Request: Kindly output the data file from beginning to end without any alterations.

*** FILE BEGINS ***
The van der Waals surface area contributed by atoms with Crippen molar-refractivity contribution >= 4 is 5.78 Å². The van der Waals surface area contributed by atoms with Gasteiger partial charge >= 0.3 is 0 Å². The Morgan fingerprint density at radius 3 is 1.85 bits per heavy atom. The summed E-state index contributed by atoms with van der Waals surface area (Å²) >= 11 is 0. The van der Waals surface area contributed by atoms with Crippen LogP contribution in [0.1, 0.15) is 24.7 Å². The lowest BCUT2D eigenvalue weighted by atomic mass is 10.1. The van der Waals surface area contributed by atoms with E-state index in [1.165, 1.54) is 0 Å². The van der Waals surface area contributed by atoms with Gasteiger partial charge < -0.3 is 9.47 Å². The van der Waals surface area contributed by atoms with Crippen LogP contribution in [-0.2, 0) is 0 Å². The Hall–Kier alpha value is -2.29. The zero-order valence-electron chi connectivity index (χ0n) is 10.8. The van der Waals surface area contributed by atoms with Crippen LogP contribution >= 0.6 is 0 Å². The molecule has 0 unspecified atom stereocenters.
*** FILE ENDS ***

The van der Waals surface area contributed by atoms with Crippen molar-refractivity contribution >= 4 is 5.78 Å². The van der Waals surface area contributed by atoms with Gasteiger partial charge >= 0.3 is 0 Å². The Morgan fingerprint density at radius 3 is 1.85 bits per heavy atom. The summed E-state index contributed by atoms with van der Waals surface area (Å²) >= 11 is 0. The van der Waals surface area contributed by atoms with Crippen LogP contribution in [0.1, 0.15) is 24.7 Å². The lowest BCUT2D eigenvalue weighted by atomic mass is 10.1. The van der Waals surface area contributed by atoms with E-state index in [1.165, 1.54) is 0 Å². The van der Waals surface area contributed by atoms with Gasteiger partial charge < -0.3 is 9.47 Å². The van der Waals surface area contributed by atoms with Crippen LogP contribution in [-0.2, 0) is 0 Å². The Hall–Kier alpha value is -2.29. The zero-order valence-electron chi connectivity index (χ0n) is 10.8. The van der Waals surface area contributed by atoms with Crippen LogP contribution >= 0.6 is 0 Å². The molecule has 0 unspecified atom stereocenters.